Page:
Nate Burleson. Sometimes he has some adventures on returns. Last night, they let him return kickoffs as well as punts. He ended up averaging 25.8 yards per kickoff return, though that only matters so much if the ball's way deep and he runs it out to the 28-yard line or whatever. The Seahawks hit a field goal to bring the Seahawks within one point before halftime, and Burleson ran a punt back to midfield to situate that drive. After Seattle three-and-outted on their first drive of the half, they scored touchdowns on the next three drives. They started off from their own 38-yard line on the first drive, their own 23 on the next drive, and the 49-yard line on the third. Burleson might not run back another punt for a touchdown for the rest of the year, sure, but if he can get decent chunks of yardage, that means a lot. This team hasn't had a decent returner since the days of Charlie Rogers or Michael Bates, so any meaningful return yardage is welcome.

Jerramy Stevens. When people get on his case, it better not be for anything that happened last year not including the Super Bowl. You can get on him for being the guy who seemed for years before that like he'd never get his head on straight. You can get on him for not catching balls thrown to him this year (that's been quite a few), though he hasn't been healthy the whole year either. People giving him guff better not be doing it for anything related to the bulk of the 2005 season, because he made a ton of big catches in a year where going in, we were freaking out about Itula Mili not being able to play. To say Stevens went through a rollercoaster in this game would be an understatement as well. He dropped passes, he had passes broken up, and he was hearing it from the fans, etc. In the end, eight of the Seahawks' points were caught by his hands. The two-point conversion gave the Seahawks a 27-21 lead. And for Hasselbeck to still show enough confidence in him to hit him in the end zone on third-and-goal, well, that says a lot too for both Hasselbeck and Stevens. The final touchdown accounted for the final score. Do I wish Stevens would catch more of the balls thrown to him? Of course. Hopefully that'll come in the near future.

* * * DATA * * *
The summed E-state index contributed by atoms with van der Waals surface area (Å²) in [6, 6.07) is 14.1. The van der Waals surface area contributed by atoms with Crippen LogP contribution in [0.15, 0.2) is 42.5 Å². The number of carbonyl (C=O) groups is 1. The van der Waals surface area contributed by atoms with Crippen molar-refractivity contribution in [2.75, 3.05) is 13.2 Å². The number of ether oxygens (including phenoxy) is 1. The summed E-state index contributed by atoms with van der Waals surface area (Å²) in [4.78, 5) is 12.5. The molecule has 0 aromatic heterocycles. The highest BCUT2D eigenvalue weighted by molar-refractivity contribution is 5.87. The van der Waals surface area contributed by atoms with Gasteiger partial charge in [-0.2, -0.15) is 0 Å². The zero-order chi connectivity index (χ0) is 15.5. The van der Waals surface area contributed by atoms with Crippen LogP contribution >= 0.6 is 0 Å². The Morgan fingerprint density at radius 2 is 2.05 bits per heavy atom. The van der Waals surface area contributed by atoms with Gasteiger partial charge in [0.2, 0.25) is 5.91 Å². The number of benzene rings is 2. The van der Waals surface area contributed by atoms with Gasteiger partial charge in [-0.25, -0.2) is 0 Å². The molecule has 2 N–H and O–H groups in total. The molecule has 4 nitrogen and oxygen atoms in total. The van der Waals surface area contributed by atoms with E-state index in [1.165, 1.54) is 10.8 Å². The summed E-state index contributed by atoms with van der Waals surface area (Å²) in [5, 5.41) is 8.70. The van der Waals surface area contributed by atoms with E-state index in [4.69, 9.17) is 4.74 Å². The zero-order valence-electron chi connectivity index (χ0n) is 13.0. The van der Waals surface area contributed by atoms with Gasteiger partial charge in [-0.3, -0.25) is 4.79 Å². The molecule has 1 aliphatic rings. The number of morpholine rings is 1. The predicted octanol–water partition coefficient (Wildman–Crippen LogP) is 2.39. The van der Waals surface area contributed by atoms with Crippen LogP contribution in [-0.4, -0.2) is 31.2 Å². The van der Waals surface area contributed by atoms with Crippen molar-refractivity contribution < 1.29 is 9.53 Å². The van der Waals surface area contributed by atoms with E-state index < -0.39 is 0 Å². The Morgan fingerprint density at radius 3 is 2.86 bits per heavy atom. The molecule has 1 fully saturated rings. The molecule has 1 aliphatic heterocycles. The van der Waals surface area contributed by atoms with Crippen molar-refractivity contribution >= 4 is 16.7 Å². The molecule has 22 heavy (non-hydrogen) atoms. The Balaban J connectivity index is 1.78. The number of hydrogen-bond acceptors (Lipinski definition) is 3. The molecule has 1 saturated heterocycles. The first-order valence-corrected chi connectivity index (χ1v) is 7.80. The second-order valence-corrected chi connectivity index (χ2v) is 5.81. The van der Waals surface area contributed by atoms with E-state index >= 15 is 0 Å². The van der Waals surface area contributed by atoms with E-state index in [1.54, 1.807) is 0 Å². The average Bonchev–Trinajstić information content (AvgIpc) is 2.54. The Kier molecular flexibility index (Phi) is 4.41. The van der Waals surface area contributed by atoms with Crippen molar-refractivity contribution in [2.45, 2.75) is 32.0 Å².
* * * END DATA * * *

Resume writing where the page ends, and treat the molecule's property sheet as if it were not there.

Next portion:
Also, Paul Allen and/or Tim Ruskell need to pool together some dough right now and lock up Josh Brown to a long-term deal immediately. While he didn't hit any crazy-long field goals, the conditions made it all the more challenging. His four first-half field goals kept the Seahawks close before the offense hit full stride (especially in the red zone) in the second half.

The number one thing about this game? This is the closest to the 2005 Seahawks that we've seen on the field this season. Even in the game against the Giants, Alexander didn't run all that well and ended up with the crack in his foot, so most of those points weren't put on the board with the run game.

After a crazy Sunday of football and a Seahawk win on Monday, they have placed themselves nicely in the NFC. Chicago leads the NFC at 9-2, but the Saints, Seahawks, and Cowboys lie at 7-4. Based on conference record, the Saints' 6-1 record trumps the Seahawks' 6-3 record, and Dallas is 4-3 in the NFC. Thus, the Saints are second, the Seahawks are third, and Dallas is fourth. The Giants and Panthers are 6-5. and in fifth and sixth, respectively.

The Seahawks have a short week to prepare for a journey to Denver to start the Jay Cutler era, but before that happens, I'll let out one gigantic sigh and thank goodness that this one went okay.